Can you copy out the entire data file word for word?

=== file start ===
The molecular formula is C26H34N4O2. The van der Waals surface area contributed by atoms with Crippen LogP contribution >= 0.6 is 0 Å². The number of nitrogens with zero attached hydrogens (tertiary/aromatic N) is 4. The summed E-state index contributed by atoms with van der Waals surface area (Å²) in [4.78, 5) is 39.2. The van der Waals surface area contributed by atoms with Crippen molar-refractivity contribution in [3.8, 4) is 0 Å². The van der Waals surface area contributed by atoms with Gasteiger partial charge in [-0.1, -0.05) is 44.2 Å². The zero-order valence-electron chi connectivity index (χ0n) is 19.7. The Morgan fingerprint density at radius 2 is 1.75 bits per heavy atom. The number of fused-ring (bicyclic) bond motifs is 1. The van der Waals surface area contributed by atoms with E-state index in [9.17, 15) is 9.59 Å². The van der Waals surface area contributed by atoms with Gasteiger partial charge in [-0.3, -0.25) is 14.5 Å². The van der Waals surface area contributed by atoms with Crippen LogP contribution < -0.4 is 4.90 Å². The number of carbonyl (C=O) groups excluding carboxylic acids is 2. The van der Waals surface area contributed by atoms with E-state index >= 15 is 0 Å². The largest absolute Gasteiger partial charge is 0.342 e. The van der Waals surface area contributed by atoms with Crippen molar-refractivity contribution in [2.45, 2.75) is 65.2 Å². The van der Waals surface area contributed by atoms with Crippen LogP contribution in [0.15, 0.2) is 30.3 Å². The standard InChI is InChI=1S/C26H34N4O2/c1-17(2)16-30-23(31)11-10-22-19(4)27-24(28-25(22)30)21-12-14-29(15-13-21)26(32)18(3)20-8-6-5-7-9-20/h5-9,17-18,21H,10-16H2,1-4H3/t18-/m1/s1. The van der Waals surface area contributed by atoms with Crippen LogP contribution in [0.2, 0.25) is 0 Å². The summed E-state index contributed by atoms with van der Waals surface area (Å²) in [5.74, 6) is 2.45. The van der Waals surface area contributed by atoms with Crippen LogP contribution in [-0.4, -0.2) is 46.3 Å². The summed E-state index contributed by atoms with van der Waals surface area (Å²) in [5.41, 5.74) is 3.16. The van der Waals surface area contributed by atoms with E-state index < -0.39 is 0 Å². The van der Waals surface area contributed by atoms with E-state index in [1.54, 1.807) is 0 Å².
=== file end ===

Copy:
The molecular formula is C26H34N4O2. The van der Waals surface area contributed by atoms with Crippen LogP contribution >= 0.6 is 0 Å². The number of nitrogens with zero attached hydrogens (tertiary/aromatic N) is 4. The summed E-state index contributed by atoms with van der Waals surface area (Å²) in [4.78, 5) is 39.2. The van der Waals surface area contributed by atoms with Crippen molar-refractivity contribution in [3.8, 4) is 0 Å². The van der Waals surface area contributed by atoms with Gasteiger partial charge in [-0.1, -0.05) is 44.2 Å². The zero-order valence-electron chi connectivity index (χ0n) is 19.7. The Morgan fingerprint density at radius 2 is 1.75 bits per heavy atom. The number of fused-ring (bicyclic) bond motifs is 1. The van der Waals surface area contributed by atoms with E-state index in [9.17, 15) is 9.59 Å². The van der Waals surface area contributed by atoms with Gasteiger partial charge in [-0.3, -0.25) is 14.5 Å². The van der Waals surface area contributed by atoms with Crippen LogP contribution < -0.4 is 4.90 Å². The number of carbonyl (C=O) groups excluding carboxylic acids is 2. The van der Waals surface area contributed by atoms with E-state index >= 15 is 0 Å². The largest absolute Gasteiger partial charge is 0.342 e. The van der Waals surface area contributed by atoms with Crippen molar-refractivity contribution in [2.45, 2.75) is 65.2 Å². The van der Waals surface area contributed by atoms with Crippen LogP contribution in [0.15, 0.2) is 30.3 Å². The standard InChI is InChI=1S/C26H34N4O2/c1-17(2)16-30-23(31)11-10-22-19(4)27-24(28-25(22)30)21-12-14-29(15-13-21)26(32)18(3)20-8-6-5-7-9-20/h5-9,17-18,21H,10-16H2,1-4H3/t18-/m1/s1. The van der Waals surface area contributed by atoms with Crippen LogP contribution in [0.2, 0.25) is 0 Å². The summed E-state index contributed by atoms with van der Waals surface area (Å²) in [5.74, 6) is 2.45. The van der Waals surface area contributed by atoms with Crippen LogP contribution in [-0.4, -0.2) is 46.3 Å². The summed E-state index contributed by atoms with van der Waals surface area (Å²) in [5.41, 5.74) is 3.16. The van der Waals surface area contributed by atoms with E-state index < -0.39 is 0 Å². The van der Waals surface area contributed by atoms with E-state index in [1.54, 1.807) is 0 Å².